Here we present selected parts from the “Journal of Islamic Research, Vol. 9, Issue 1, 2015, pp. 1-15, Editor’s Preface“, by Saer El-Jaichi.
“The Graeco-Arabic nahḍa in medieval times: why did it fail?
The Renaissance in medieval Islām took place during the reign of the ʿAbbāsid’s beginning in the 3rd/9th century until about the 7th/13th century. The extraordinary success of this Renaissance, which we know today as the “Graeco-Arabic nahḍa”, had its roots in material conditions that gave rise to power and economic wealth, which in turn stimulated the intellectual and social dynamism of the ʿAbbāsid caliphate. Indeed, both power and economic wealth were crucial to the making of the Arab-Islamic culture and its leading place in the medieval world. Already during the early centuries of its reign, the ʿAbbāsid caliphate expanded its rule to the Eastern Mediterranean region, North Africa and large areas of central Asia. As a result, most of “Byzantium’s eastern trade” came under Islamic control (A. Dal, 2010: 28; H. C. Evans 2012: 4-11). The growth of trade in these newly conquered territories – which also resulted in ʿAbbāsid control of seaports and sea routes in the Mediterranean, Black Sea, as well as the Indian Ocean – led not only to economic growth and centralisation of administration but, as we now know, also to a process of cross-cultural fertilization. More precisely, the basic precondition for cultural prosperity in the ʿAbbāsid era was the prosperity in the ʿAbbāsid economy. This prosperity was a major factor behind the new Weltanschauung under which the new elite could unify despite its ethnic, cultural, and religious diversities. This trajectory of increasing complexity at the economic and the cultural levels in the cosmopolitan capital of Baġdād, beginning especially with the reigns of al-Manṣūr (714 AD – 775 AD) and Harūn ar-Rašīd (786 AD – 809 AD), fostered new forms of scholarly inquiry in response to certain epistemic demands that had not existed in the past, that is, before the phase of the caliphate’s dynamic transformation and the rise of the intellectual climate in which this transformation took shape (from the 8th and 9th centuries AD onwards). The Graeco-Arabic renaissance, which embraced “the translation movement of ancient science and philosophy from Greek into Arabic”, saw daylight precisely in the context of this climate.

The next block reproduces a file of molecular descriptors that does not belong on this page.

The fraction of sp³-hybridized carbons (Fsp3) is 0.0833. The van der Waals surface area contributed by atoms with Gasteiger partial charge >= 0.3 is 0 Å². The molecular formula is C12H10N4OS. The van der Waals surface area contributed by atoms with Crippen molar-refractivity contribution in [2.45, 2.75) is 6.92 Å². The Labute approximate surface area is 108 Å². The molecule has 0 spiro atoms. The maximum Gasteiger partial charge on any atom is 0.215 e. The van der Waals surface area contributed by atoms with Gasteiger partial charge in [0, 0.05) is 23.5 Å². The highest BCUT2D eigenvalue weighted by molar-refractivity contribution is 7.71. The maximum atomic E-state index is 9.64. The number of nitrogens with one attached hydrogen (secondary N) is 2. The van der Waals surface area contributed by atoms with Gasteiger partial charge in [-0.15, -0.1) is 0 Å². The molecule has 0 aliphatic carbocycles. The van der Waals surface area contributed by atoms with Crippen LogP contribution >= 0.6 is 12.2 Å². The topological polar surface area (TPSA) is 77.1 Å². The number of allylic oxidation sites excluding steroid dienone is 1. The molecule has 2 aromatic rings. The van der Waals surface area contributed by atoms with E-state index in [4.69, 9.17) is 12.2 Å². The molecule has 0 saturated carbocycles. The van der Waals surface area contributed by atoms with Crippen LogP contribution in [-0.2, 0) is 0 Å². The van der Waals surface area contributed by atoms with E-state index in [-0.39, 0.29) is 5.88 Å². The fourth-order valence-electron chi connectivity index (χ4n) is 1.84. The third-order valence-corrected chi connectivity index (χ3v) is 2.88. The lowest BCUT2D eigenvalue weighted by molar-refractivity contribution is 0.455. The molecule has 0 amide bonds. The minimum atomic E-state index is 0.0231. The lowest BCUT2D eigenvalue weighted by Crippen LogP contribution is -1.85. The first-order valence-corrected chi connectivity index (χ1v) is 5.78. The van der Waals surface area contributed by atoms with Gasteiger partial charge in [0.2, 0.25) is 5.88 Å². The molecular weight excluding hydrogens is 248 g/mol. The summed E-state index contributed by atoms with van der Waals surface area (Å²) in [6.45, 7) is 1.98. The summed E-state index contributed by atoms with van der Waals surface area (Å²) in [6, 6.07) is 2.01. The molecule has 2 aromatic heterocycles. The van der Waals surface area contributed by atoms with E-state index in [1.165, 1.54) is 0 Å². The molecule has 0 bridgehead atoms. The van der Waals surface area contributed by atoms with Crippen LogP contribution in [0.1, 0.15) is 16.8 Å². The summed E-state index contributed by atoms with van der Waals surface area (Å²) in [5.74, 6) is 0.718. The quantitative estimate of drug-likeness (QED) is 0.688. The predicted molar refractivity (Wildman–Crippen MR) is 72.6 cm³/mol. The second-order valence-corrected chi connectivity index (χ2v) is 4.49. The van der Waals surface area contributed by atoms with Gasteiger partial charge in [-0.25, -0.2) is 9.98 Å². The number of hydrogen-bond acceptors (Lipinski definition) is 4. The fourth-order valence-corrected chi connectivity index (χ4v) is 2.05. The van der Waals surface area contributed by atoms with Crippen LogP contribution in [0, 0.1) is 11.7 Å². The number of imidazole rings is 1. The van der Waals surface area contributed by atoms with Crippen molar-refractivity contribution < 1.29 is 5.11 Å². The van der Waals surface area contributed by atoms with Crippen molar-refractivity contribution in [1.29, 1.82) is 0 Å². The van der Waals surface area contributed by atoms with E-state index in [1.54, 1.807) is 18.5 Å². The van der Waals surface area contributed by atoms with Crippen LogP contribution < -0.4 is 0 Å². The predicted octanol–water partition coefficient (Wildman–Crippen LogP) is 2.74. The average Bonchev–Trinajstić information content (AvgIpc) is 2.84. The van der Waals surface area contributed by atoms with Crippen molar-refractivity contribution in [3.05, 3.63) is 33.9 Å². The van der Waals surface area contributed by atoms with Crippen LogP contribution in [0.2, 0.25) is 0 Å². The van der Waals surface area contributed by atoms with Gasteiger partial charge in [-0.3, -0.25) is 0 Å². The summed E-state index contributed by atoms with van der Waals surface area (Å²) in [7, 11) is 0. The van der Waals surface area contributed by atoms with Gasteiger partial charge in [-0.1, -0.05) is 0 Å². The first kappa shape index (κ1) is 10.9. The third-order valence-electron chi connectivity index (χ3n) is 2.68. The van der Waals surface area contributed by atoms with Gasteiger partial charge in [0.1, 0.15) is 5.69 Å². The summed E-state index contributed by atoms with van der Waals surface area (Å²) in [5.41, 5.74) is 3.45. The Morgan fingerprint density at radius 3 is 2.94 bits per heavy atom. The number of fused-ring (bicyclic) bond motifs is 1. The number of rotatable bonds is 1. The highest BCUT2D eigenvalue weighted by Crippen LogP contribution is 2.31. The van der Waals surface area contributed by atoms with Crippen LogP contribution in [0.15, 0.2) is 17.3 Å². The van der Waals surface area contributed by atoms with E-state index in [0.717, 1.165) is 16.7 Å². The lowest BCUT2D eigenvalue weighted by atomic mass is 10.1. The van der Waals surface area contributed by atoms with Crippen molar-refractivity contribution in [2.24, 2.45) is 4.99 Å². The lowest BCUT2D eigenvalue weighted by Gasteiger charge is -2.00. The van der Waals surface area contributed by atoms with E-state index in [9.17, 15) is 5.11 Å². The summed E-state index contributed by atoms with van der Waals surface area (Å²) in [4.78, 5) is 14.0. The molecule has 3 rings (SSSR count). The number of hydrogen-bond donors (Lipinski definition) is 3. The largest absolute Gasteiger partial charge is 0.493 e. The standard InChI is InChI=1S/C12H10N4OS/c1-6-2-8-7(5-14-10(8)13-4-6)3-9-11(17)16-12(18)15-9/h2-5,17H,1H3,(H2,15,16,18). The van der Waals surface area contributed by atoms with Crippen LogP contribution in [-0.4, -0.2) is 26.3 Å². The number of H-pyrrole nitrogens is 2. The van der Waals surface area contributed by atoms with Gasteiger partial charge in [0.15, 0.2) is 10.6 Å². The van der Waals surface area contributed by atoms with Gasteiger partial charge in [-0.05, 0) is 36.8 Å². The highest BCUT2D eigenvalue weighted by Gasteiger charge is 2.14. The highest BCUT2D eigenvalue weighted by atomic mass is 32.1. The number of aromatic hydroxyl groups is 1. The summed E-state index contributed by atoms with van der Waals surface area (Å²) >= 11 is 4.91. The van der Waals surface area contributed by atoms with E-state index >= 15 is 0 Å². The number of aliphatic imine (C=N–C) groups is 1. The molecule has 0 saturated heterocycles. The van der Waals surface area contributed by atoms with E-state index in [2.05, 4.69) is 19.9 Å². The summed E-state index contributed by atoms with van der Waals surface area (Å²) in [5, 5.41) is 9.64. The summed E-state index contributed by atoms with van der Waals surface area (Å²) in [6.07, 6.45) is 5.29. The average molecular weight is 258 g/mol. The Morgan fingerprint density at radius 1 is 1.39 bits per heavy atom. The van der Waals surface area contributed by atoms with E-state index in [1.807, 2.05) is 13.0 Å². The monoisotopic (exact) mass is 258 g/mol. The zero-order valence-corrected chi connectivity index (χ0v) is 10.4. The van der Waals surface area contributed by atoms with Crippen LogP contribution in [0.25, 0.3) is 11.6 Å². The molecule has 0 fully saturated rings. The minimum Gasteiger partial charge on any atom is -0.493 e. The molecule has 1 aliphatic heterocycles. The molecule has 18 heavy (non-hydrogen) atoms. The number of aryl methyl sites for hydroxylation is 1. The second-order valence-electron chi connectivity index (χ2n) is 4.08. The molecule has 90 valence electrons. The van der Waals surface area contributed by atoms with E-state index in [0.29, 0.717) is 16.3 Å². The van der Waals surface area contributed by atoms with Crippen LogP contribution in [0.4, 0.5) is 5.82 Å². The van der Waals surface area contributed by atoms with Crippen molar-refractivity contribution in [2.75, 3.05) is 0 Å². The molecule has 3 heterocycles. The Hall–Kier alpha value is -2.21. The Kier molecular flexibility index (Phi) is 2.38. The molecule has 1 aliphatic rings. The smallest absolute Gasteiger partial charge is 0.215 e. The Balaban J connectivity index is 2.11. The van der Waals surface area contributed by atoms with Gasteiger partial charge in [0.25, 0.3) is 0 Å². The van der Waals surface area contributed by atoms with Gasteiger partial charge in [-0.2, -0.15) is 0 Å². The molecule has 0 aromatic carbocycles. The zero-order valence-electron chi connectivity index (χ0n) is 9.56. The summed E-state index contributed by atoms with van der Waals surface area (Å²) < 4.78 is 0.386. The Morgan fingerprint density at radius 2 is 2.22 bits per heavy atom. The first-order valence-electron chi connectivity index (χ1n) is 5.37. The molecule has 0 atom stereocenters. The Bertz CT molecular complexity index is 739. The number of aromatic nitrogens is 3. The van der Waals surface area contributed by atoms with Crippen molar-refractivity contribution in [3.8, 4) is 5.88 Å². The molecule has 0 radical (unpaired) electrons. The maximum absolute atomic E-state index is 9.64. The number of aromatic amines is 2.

Among other things – for example, the manifold contacts of the Arabs and Muslims with large parts of North Africa, West Asia and al-Andalus, as well as the previous cultures of the Mediterranean basin, including the Near Eastern Hellenistic culture – this renaissance gave expression to a tradition of science and philosophy, comprising among many others, thinkers such as Kindī, Farābī, Ibn Sīnā, at-Tawḥīdī, Ibn Miskawayh, Ibn Māğa and Ibn Rušd. Notwithstanding their differences, these thinkers shared a common oeuvre that can be defined in terms of three features: “(1) adoption of the ancient philosophic classics as an educational and cultural ideal in the formation of mind and character; (2) a conception of the common kinship and unity of mankind; and (3) humanness, or love of mankind” (cf. Kraemer 1992: 10). In addition to this tradition and, of course, the earlier religious traditions of exegesis (tafsīr), jurisprudence (fiqh) and ḥadīṯ, two other traditions developed, more or less in the same period: (1) the theological tradition, known as ʿilm al-kalām, whose development into a systematic discipline based on rational arguments is intimately connected with the school of the Muʿtazila; (2) the mystical tradition known as tasawwuf (or ʿirfān, i.e., gnosis) that favors spiritual experience rather than rational/discursive knowledge.
Without dwelling further upon the historical aspects of this picture, or entering into any further details about its multifarious implications, in relation to Islām’s wider development as a belief system (ʿaqīda), we cannot refrain from asking the question of how and why the Graeco-Arabic renaissance in medieval Islamic culture deviated from its historic progressive path.
To answer this question, several modern scholars have pointed to a number of political and ideological factors, including among other things: